This blog is brought to you by Phoenix Dentist Dr. Hillary Peck.

Ugly Teeth With Lumineers

We had Lumineers placed on my daughter’s teeth to improve her smile. We were told by our dentist that this would be the least invasive. We were also told that we would get to see and approve the results before anything permanent was done. However, that did not turn out to be the case. When they came in, I could tell right away they were going to look too big for her mouth. They did use a temporary try-in paste. We were told she’d get to walk around with them and decide what she thinks, but that didn’t happen. When I expressed concern about them looking too bulky and box-like, they told me that they would look normal once they were bonded in. That did not turn out to be the case. I said that and they told me to give it a week and we’d probably love it. When she went to school, the kids teased her mercilessly. Most called her horse teeth. The “nice” kids told her they looked okay but not natural. Now she’s in tears and doesn’t want to go back. This is the beginning of our school year and I don’t want her falling behind. Now they are saying they can shave them down, but I’ve lost confidence in them, what do I do?

Lisa

woman covering her mouth with her hand.

Dear Lisa,

I am very sorry for what your daughter was put through with this. Classmates can be quite cruel. It sounds like you went to a general dentist who doesn’t have much experience with porcelain veneers and bought into the marketing the Lumineers are easy to place because the teeth do not need any preparation.

The problem with that is very few smiles will look natural without some preparation no matter how thin the brand of porcelain veneers is. This is why your daughter ended up with what her schoolmates called “Horse Teeth”.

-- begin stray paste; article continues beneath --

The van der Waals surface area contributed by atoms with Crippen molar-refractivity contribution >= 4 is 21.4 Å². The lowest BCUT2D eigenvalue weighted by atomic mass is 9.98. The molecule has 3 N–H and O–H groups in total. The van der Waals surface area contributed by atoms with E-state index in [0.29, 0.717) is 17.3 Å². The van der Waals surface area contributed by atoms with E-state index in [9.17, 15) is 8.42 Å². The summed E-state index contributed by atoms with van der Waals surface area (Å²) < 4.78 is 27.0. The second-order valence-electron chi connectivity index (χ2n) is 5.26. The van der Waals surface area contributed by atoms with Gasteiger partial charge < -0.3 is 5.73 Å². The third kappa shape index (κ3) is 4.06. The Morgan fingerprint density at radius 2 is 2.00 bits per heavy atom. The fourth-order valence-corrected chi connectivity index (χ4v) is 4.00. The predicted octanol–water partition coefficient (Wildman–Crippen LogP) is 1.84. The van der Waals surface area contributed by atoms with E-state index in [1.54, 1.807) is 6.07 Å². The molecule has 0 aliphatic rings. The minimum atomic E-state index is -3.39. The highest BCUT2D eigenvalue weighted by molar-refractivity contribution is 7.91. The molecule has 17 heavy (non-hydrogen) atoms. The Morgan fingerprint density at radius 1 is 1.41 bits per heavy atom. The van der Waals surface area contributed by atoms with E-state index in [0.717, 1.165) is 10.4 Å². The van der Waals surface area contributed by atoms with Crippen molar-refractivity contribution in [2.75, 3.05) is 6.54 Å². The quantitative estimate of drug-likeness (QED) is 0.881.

I do think you are entitled to a refund and can then have this done by a more experienced cosmetic dentist. I would insist on seeing before and after images of work they have done themselves before agreeing to let them work on your daughter’s case.

Don’t let this dentist do any more work on her Lumineers. Instead, tell them that you would like a refund and would like to work this out without going through a lawyer, but you are willing to do so if the need arises. They misrepresented several things and tricked you into bonding them on without liking them.

I hope you can resolve this quickly for your daughter’s sake.

This blog is brought to you by Phoenix Dentist Dr. Hillary Peck.

Pain After Root Canal Treatment

I need some advice about my root canal treatment. I had one done in three sessions that was the most discomfort I have ever been in. Then, I remained in pain for quite some time. I went back to my dentist and he decided to refer me to a root canal specialist, which I am wondering if he should have done in the first place. The endodontist thought maybe I was in pain because a canal was missed and I opted for a retreatment. During the procedure, he did not find a missed canal but said that he gave the end of the root more of a seal than was there before. He did tell me it would hurt for a few days. The swelling is down, but I am on day five and still in quite a bit of pain. Is there something wrong or do I need to wait this out?

Drew

Dear Drew,

Man in pain holding his cheek

I am sorry you are in pain. The good news is there are some things to be optimistic about here. First, it looks like the original problem of the infected tooth was resolved during the root canal treatment. In some complicated cases, it is better to go to a root canal specialist, but for most normal root canal treatments, your general dentist is just fine.